T-Mobile is in talks with the FTC to settle the cramming charges.
AT&T will pay $80 million to the FTC, $20 million to all fifty states, and $5 million to the FCC.
New FTC changes mean that items you buy while shopping online must be delivered within the target window, or the seller must refund you.
A report from the U.S. Senate claims that mobile carriers have made hundreds of millions in profits through cramming tactics.
In a released statement, the CWA notes that in January 2013 they approached T-Mobile’s parent company Deutsche Telekom to alert them that T-Mobile US managers were “directing workers to add charges to customer accounts.” According to the CWA, T-Mobile fired a number of front-line employees who said they were working under direct orders from managers.
Now, the FTC is taking action as they filed a complaint today alleging that T-Mobile benefitted from these services to the tune of hundreds of millions of dollars. Specifically, the FTC alleges that T-Mobile received anywhere from 35 to 40 percent of the total amount charged to consumers.
FTC tells developer of Brightest Flashlight app to stop being a naughty boy and to cease selling user geolocation data, but it doesn’t issue a fine or ask for the app to be removed from Google Play.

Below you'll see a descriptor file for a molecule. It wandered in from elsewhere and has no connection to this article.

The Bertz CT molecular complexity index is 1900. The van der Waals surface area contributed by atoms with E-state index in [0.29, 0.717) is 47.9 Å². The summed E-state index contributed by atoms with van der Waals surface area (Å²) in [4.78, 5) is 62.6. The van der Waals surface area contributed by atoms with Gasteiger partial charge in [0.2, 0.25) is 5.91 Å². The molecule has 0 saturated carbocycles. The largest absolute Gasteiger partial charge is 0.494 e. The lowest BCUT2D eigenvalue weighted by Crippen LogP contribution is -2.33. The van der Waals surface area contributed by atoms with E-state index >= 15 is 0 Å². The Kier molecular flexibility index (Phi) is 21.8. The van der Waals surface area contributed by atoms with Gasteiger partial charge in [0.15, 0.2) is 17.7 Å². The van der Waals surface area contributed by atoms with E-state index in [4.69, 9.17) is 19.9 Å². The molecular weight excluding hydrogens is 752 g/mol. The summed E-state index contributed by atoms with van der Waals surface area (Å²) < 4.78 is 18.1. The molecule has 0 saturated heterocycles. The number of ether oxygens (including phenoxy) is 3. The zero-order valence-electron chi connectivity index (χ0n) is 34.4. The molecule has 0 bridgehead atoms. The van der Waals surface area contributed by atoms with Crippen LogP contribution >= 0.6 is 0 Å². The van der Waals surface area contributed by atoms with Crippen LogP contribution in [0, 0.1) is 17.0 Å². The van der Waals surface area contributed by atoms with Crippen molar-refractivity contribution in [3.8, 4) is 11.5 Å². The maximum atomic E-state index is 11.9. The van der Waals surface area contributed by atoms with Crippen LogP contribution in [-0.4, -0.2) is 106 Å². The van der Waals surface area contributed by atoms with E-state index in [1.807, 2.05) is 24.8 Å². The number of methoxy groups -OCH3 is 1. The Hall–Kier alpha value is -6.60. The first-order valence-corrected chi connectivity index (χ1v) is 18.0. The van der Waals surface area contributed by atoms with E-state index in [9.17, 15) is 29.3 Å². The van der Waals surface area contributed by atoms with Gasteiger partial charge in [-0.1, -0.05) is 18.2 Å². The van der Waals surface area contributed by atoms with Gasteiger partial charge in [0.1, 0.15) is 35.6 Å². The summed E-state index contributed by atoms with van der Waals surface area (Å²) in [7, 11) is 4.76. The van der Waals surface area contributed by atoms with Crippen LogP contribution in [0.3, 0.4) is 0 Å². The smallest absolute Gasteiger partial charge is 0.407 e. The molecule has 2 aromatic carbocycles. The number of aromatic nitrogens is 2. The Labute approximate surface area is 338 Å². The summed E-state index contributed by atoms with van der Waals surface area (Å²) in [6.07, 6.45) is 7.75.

According to the FTC, a popular flashlight app by the name of “Brightest Flashlight Free” has been secretly sharing location and device ID information with advertisers. Keep reading for more details!
Google just can’t seem to catch a break. According to a report by the New York Post, the search giant’s $1.1 billion acquisition of Israel-based mapping service Waze has prompted an antitrust investigation by the Federal Trade Commission (FTC).
Samsung is in trouble with the FTC once again. It seems that the Taiwanese Federal Trade Commission has now slapped the company with a small fine due to a misleading advertisement.